In the fall Stockholm got itself a brand new City Architect. After four years with Karolina Keyser, Torleif Falk became the new head of direction for Stockholm. It’s a title that comes with both a certain degree of prestige as well as opportunity.
You recently took office in the new role, having started a couple of months back. What’s the most exciting part of being Stockholm’s City Architect?
Stockholm is a great city with a long history that has clearly been marked by various periods of development. The city has its particular identity due to its location in an archipelago landscape, with houses and districts placed in such a way that the topography is elucidated and can be observed from many directions through the great rooms with floors of water. To protect this strong identity and its culture-historical values during a time of rapid development, and to use the force from these developments as support for contributing to new changes – while still keeping in sync with history – will be the biggest challenge as well as the most exciting part of this task.
A housing shortage, sustainability, futuristic ideas, iconic front edge architecture, life between buildings – there are a lot of different things and aspects to juggle. How will Stockholm evolve to safeguard all of our needs?
We always have to relate to what already exists and what we create. The planning has to be made with a societal perspective where we weigh all sides such as social, organic, economic, technical and legal issues. The formation of the city has to come about with the human as the starting point – sensual, beautiful and filled with experience but certainly also practical and functional. Within the city we are developing overall strategies and guidelines that we then retain, which creates a predictability and assurance in our processes. In certain projects we will be doing assessments with the specific needs of the project in mind and we’ll have both the those specific requirements and the overall strategic perspective as equal starting points. The democratic process is safeguarded through various forms of dialogue during the projects, as well as through the political commissions where the decisions are made.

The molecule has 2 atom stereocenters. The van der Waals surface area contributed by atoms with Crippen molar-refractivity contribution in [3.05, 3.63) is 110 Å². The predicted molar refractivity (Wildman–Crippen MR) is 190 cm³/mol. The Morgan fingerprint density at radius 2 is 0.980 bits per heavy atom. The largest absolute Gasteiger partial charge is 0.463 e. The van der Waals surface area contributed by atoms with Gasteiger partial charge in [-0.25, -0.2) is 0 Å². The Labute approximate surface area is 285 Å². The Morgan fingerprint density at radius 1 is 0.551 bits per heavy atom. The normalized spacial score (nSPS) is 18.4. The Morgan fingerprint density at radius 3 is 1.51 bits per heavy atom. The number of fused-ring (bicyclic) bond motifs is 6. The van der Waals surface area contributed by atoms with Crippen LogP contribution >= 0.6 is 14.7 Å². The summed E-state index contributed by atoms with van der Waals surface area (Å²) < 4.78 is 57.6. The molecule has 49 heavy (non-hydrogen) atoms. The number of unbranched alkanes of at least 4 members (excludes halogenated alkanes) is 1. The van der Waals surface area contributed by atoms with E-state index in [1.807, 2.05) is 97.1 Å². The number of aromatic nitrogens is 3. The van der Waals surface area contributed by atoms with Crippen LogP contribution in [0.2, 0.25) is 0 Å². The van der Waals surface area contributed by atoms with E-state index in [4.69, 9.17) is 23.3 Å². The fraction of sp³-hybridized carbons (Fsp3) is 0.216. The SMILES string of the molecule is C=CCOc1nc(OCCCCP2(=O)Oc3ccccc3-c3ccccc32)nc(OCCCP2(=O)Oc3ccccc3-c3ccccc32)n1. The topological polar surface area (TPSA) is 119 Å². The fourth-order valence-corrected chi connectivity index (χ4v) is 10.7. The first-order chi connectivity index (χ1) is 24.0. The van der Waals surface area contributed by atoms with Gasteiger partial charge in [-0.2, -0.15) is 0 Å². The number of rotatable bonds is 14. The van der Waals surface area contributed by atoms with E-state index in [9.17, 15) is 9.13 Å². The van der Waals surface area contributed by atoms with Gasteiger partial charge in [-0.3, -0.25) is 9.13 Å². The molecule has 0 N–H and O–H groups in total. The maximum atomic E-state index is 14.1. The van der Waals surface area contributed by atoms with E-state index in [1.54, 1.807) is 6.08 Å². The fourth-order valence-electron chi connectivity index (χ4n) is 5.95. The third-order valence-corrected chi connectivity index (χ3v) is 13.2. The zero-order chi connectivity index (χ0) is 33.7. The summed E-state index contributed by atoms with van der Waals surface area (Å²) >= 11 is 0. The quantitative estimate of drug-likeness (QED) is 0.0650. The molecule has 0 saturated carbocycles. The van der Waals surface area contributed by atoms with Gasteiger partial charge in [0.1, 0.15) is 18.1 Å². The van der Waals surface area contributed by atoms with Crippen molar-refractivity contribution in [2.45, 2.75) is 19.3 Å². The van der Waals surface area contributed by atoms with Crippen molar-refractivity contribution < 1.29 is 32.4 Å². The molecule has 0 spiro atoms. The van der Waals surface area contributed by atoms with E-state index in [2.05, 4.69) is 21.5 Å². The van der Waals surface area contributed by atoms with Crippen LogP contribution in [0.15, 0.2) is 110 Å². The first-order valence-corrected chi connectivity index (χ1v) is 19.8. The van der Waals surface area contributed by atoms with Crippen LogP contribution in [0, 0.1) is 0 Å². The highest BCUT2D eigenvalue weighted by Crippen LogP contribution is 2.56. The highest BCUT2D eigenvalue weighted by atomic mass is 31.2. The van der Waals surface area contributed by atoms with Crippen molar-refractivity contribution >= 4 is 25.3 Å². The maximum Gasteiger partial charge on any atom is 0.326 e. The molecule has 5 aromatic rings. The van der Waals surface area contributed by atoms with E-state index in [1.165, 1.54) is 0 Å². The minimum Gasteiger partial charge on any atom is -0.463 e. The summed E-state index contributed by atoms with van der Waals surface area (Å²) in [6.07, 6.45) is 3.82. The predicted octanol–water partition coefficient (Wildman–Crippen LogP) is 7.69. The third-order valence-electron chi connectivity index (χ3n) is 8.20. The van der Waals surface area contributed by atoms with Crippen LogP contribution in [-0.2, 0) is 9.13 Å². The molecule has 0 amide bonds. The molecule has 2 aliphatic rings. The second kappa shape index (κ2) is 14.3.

What feels like the most pressing concern right now, in your mission to give Stockholmers as high a quality of life as possible?
The concerns vary depending on where you are on the scale of need. For many people it could be to just get hold of a place to live, while for others it might be to enhance the quality in an already good living environment. Generally, I think that by developing environments that stimulate interaction and encounters we create a higher quality of life. This means we have to plan towards this when we plan how streets, squares and places should be modeled and designed. Good public transport is important, so it’s easy to move around the city. It is equally important that social resources like schools, pre-schools, sports facilities and so on are within reach in order to have a functioning everyday life. Furthermore I think we need to have environments that affect your senses, and that can surprise us.
What do you see as the most exciting things for Stockholm during 2017?
We have several new areas of development, whole districts of the city that are popping up. We will see how some parts of the city grow together, how new parks, new places and areas spring up. By 2030 we will have about 30 percent more buildings of different kinds in Stockholm. It’s exceptional growth. Fundamentally, the city has a strong identity and that is a prerequisite for it to be able to cope with this growth, but as I said it will be both exciting and challenging to keep it together as a whole.